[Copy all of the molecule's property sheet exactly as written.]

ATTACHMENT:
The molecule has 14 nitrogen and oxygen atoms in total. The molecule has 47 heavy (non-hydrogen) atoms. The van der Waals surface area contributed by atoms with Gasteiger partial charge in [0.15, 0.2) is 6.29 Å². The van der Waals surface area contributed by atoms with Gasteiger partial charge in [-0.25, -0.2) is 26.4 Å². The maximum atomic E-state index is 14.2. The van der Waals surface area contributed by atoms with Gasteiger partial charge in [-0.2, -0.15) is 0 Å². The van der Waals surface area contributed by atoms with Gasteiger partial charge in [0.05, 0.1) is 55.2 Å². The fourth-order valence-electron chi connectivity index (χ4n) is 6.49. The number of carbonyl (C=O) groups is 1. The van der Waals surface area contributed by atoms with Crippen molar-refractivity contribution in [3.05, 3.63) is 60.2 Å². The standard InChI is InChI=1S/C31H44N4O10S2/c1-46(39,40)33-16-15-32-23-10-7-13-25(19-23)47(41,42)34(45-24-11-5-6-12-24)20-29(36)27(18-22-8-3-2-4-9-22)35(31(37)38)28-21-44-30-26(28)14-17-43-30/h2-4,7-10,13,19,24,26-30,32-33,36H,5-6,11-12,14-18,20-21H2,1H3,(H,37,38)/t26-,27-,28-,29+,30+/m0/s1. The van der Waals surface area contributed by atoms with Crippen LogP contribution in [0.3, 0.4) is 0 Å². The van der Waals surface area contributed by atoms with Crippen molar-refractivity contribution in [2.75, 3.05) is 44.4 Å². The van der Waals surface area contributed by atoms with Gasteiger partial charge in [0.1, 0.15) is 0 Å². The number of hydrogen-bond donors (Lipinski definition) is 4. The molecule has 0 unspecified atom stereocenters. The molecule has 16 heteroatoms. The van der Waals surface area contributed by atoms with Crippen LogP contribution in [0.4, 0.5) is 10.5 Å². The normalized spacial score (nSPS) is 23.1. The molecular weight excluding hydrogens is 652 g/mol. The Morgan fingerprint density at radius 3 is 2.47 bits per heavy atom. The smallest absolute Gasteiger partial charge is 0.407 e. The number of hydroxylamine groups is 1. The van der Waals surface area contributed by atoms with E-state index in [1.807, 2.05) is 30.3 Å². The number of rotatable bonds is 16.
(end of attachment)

The molecule has 14 nitrogen and oxygen atoms in total. The molecule has 47 heavy (non-hydrogen) atoms. The van der Waals surface area contributed by atoms with Gasteiger partial charge in [0.15, 0.2) is 6.29 Å². The van der Waals surface area contributed by atoms with Gasteiger partial charge in [-0.25, -0.2) is 26.4 Å². The maximum atomic E-state index is 14.2. The van der Waals surface area contributed by atoms with Gasteiger partial charge in [-0.2, -0.15) is 0 Å². The van der Waals surface area contributed by atoms with Gasteiger partial charge in [0.05, 0.1) is 55.2 Å². The fourth-order valence-electron chi connectivity index (χ4n) is 6.49. The number of carbonyl (C=O) groups is 1. The van der Waals surface area contributed by atoms with Crippen molar-refractivity contribution in [3.05, 3.63) is 60.2 Å². The standard InChI is InChI=1S/C31H44N4O10S2/c1-46(39,40)33-16-15-32-23-10-7-13-25(19-23)47(41,42)34(45-24-11-5-6-12-24)20-29(36)27(18-22-8-3-2-4-9-22)35(31(37)38)28-21-44-30-26(28)14-17-43-30/h2-4,7-10,13,19,24,26-30,32-33,36H,5-6,11-12,14-18,20-21H2,1H3,(H,37,38)/t26-,27-,28-,29+,30+/m0/s1. The van der Waals surface area contributed by atoms with Crippen LogP contribution in [0.3, 0.4) is 0 Å². The van der Waals surface area contributed by atoms with Crippen molar-refractivity contribution in [2.75, 3.05) is 44.4 Å². The van der Waals surface area contributed by atoms with Gasteiger partial charge in [0.1, 0.15) is 0 Å². The number of hydrogen-bond donors (Lipinski definition) is 4. The molecule has 0 unspecified atom stereocenters. The molecule has 16 heteroatoms. The van der Waals surface area contributed by atoms with Crippen LogP contribution in [0.4, 0.5) is 10.5 Å². The normalized spacial score (nSPS) is 23.1. The molecular weight excluding hydrogens is 652 g/mol. The Morgan fingerprint density at radius 3 is 2.47 bits per heavy atom. The smallest absolute Gasteiger partial charge is 0.407 e. The number of hydroxylamine groups is 1. The van der Waals surface area contributed by atoms with E-state index in [1.807, 2.05) is 30.3 Å². The number of rotatable bonds is 16.